On February 21, the International Christian Committee in Israel ICCI, together with the Nazareth Hospital EMMS, held a conference on the health system in the face of economic and political challenges, with the aim of better promoting the health of the Arab society in Israel. The seminar, held at the Ramada Hotel in Nazareth, was a great success, it was a good conference day with presentations from the expert lecturers in the field of economics and health.

The conference, chaired by the ICCI Executive Director, Mr. Hussam Elias, opened with briefings to Mr. Farah Geraisy, Chairperson of ICCI, and Professor Fahd Hakim, Director of the Nazareth Hospital EMMS. Father Frank of the Anglican Church gave the blessing and Canon Abu Rahmon translated the blessings and emphasized that every human being is equal. Mr. Farah Geraisy, gave a brief insight into the work of the ICCI as part of the DSPR, which started in 1948 with the Palestinian refugees and is now present in five territories, the West Bank, Jordan, Gaza, Lebanon. Its main tasks are of student loans and work on interreligious and intergroup relations. The director of the Nazareth Hospital EMMS, Professor Fahd Hakim, spoke about bridging the gaps and his vision for the future, highlighting the current work of the hospital and its role in medical and therapeutic work. The vision of the hospital is medical care as a legal duty and right for every human being.

The seminar day focused on health policy with special attention to health inequalities in relation to Arab society, which was mentioned by Dr. Nihaya Dawood from Ben Gurion University in the Negev. She presented the history of the Israeli health system from the foundation of the state until today and also the health policies towards the Arab society and inequality in health. “Health is a human right according to international conventions, related to other basic rights.” The Public Health Act was passed in 1951 and since then there have been two separate Ministries of Health. One for the Jews and one for the Arabs, integrated into the military government. In 1994, according to Dr. Dawood, the Knesset passed the law for universal health in Israel. There are still large qualitative and geographical gaps in the health services provided and an insufficient budget. Also, only 15 percent of all doctors in Israel are Arab and no more than 8 percent of all specialists are Arab. As far as mental health is concerned, there is a shortage of services in the Arab sector that is growing steadily. Only 2 percent of all Psychiatrists in Israel are Arab. In the Arab society is a high rate of illness, especially cancer, heart disease and diabetes.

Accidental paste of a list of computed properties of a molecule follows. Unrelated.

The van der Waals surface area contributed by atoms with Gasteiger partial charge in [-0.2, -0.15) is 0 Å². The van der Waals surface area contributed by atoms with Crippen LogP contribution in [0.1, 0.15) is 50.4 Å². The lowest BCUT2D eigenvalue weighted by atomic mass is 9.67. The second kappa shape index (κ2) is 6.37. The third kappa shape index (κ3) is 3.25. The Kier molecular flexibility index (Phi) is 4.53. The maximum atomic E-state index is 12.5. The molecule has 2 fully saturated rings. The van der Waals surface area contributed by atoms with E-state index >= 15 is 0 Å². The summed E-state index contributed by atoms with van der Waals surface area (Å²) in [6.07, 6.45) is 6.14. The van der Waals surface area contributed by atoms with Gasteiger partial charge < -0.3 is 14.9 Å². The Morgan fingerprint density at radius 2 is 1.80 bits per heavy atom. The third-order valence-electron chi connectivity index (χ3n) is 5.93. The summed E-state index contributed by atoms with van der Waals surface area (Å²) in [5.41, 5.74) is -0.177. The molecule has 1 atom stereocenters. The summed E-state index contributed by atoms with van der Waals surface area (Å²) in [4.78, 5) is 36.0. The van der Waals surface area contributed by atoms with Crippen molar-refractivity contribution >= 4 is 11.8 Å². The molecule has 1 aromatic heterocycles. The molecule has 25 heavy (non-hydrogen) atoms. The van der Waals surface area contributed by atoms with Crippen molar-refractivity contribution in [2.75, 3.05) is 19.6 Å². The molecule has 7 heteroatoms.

Knesset member Dr. Yousef Jabareen presented the right to health and equality in health care. In his speech he focused on the importance of extending health services to all rural areas. There is now the Problem of Arab Israeli students, estimated at 10,000 +, who receive their medical and nursing degrees beside physiotherapy and occupational rehabilitations from Palestinian universities without responsibility and follow up by an independent medical board.

The issue of gaps in the economy and health was discussed by the auditor Mr. Waseem Dibbini, CFO and Deputy CEO of EMMS, in which he highlighted the financial situation and the distribution of budgets among the country's medical facilities. There is a gap in average income between an Israeli household and an Arab household in Israel. The conference ended with a panel discussion on the role of health funds in bridging gaps, moderated by the journalist Mr. Jackie Khoury from Sun Radio and the Haaretz newspaper, the deputy director at Clalit Heath Service Dr. Awni Yousef, the Director at Maccabi Health Service Dr. Hanna Khoury, the Director at Meuhedet and Dr. Bechara Elias from Haifa.

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